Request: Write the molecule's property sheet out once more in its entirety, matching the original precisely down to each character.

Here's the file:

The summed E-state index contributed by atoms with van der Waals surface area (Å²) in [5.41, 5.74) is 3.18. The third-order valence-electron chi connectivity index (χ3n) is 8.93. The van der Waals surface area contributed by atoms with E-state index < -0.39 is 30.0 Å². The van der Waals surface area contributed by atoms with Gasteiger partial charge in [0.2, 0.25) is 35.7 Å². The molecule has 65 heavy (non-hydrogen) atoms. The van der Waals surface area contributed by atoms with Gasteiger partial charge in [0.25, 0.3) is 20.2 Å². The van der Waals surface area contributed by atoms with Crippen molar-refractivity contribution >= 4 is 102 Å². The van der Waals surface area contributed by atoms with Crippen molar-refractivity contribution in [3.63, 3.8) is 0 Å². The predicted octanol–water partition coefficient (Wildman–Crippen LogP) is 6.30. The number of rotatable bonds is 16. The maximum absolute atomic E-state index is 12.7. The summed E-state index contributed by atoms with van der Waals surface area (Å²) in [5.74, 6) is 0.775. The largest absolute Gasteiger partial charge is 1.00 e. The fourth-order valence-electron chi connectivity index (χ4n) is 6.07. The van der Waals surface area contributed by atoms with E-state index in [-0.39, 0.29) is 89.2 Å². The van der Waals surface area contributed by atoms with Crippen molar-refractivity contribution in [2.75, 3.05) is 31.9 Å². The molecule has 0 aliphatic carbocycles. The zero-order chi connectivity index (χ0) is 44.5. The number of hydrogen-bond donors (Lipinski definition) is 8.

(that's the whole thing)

The summed E-state index contributed by atoms with van der Waals surface area (Å²) in [5.41, 5.74) is 3.18. The third-order valence-electron chi connectivity index (χ3n) is 8.93. The van der Waals surface area contributed by atoms with E-state index < -0.39 is 30.0 Å². The van der Waals surface area contributed by atoms with Gasteiger partial charge in [0.2, 0.25) is 35.7 Å². The molecule has 65 heavy (non-hydrogen) atoms. The van der Waals surface area contributed by atoms with Gasteiger partial charge in [0.25, 0.3) is 20.2 Å². The van der Waals surface area contributed by atoms with Crippen molar-refractivity contribution >= 4 is 102 Å². The van der Waals surface area contributed by atoms with Crippen molar-refractivity contribution in [3.63, 3.8) is 0 Å². The predicted octanol–water partition coefficient (Wildman–Crippen LogP) is 6.30. The number of rotatable bonds is 16. The maximum absolute atomic E-state index is 12.7. The summed E-state index contributed by atoms with van der Waals surface area (Å²) in [5.74, 6) is 0.775. The largest absolute Gasteiger partial charge is 1.00 e. The fourth-order valence-electron chi connectivity index (χ4n) is 6.07. The van der Waals surface area contributed by atoms with E-state index in [-0.39, 0.29) is 89.2 Å². The van der Waals surface area contributed by atoms with Crippen molar-refractivity contribution in [2.75, 3.05) is 31.9 Å². The molecule has 0 aliphatic carbocycles. The zero-order chi connectivity index (χ0) is 44.5. The number of hydrogen-bond donors (Lipinski definition) is 8.